If you've followed professional football in the U.S. recently, you know that concerns about concussions have been big news.
While the long-term effects of concussions are still being studied, you can do your part to protect the brains of your children and loved ones by being aware of the signs of concussion.
A concussion, also known as a mild traumatic brain injury (mTBI), is caused by a direct blow to the head from a fall or collision or from a blow that causes the head move abruptly back and forth (such as whiplash).
Signs of concussion
The symptoms of concussion can be broken down into 3 categories: physical, mental, and emotional.
- Physical symptoms
- Nausea or vomiting
- Problems with balance
- Blurred vision
- Heightened sensitivity to light or noise
- Trouble sleeping or sleeping too much
- Mental symptoms
- Memory problems, especially for new information or recent events
- Difficulty focusing or concentrating
- Feeling foggy or sluggish
- Emotional symptoms
- Feelings of sadness
- Feelings of anger
- Generally heightened emotional response
You many expect that loss of consciousness would be the main symptom of a concussion, but experts say that this only occurs in about 10% of concussions.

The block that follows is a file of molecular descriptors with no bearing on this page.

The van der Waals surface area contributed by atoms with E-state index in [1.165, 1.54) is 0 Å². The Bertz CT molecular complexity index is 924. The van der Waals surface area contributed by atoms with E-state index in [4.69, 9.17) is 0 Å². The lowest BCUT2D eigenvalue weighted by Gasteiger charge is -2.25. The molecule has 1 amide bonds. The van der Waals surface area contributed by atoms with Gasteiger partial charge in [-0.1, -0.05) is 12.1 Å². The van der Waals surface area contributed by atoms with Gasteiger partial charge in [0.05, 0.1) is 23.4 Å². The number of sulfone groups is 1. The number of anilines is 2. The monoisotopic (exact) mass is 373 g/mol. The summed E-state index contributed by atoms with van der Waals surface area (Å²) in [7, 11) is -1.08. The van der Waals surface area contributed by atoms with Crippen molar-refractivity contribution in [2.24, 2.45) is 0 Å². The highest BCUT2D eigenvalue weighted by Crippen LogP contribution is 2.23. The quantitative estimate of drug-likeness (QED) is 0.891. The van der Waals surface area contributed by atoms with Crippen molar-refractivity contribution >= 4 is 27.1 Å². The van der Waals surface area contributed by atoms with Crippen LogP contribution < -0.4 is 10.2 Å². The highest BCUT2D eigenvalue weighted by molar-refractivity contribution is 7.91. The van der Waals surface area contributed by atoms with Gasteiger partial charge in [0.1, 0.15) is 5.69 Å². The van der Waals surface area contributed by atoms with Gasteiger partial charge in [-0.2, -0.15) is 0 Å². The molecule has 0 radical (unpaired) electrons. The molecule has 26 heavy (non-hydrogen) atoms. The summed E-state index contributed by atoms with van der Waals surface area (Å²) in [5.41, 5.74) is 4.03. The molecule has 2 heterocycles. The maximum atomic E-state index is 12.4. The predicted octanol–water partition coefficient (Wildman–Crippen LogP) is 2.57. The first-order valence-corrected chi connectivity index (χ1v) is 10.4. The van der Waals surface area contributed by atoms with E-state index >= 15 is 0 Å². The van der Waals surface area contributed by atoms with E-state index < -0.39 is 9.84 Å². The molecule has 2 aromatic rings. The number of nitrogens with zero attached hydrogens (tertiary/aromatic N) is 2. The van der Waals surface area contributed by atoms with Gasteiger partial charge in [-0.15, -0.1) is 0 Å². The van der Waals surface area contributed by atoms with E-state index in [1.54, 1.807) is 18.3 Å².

The symptoms of concussion can occur right away or in the hours, days, or even weeks following a concussion. This is why it's important for people who experience a concussion follow up with their doctor if symptoms persist.
What to do if you suspect concussion
If you suspect someone has suffered a concussion, here are a few immediate steps to take:
If the concussion occurred during athletic activity, the person should be removed from play right away. Return to play shouldn't happen until the person has been evaluated by a medical professional experienced at evaluating concussions.
Prevent the person from driving, operating heavy machinery, or doing anything else that may endanger themselves or others.
Seek immediate emergency help if the person has signs of a blood clot:
- Headache that gets worse or will not go away
- Increasing numbness or weakness
- Increasing lack of coordination
- Slurred speech
- Inability to recognize people or places
- Pupils in the eyes that are different sizes
- Increasing drowsiness or inability to be awakened
For a complete list, see: Concussion and the Risk of Blood Clot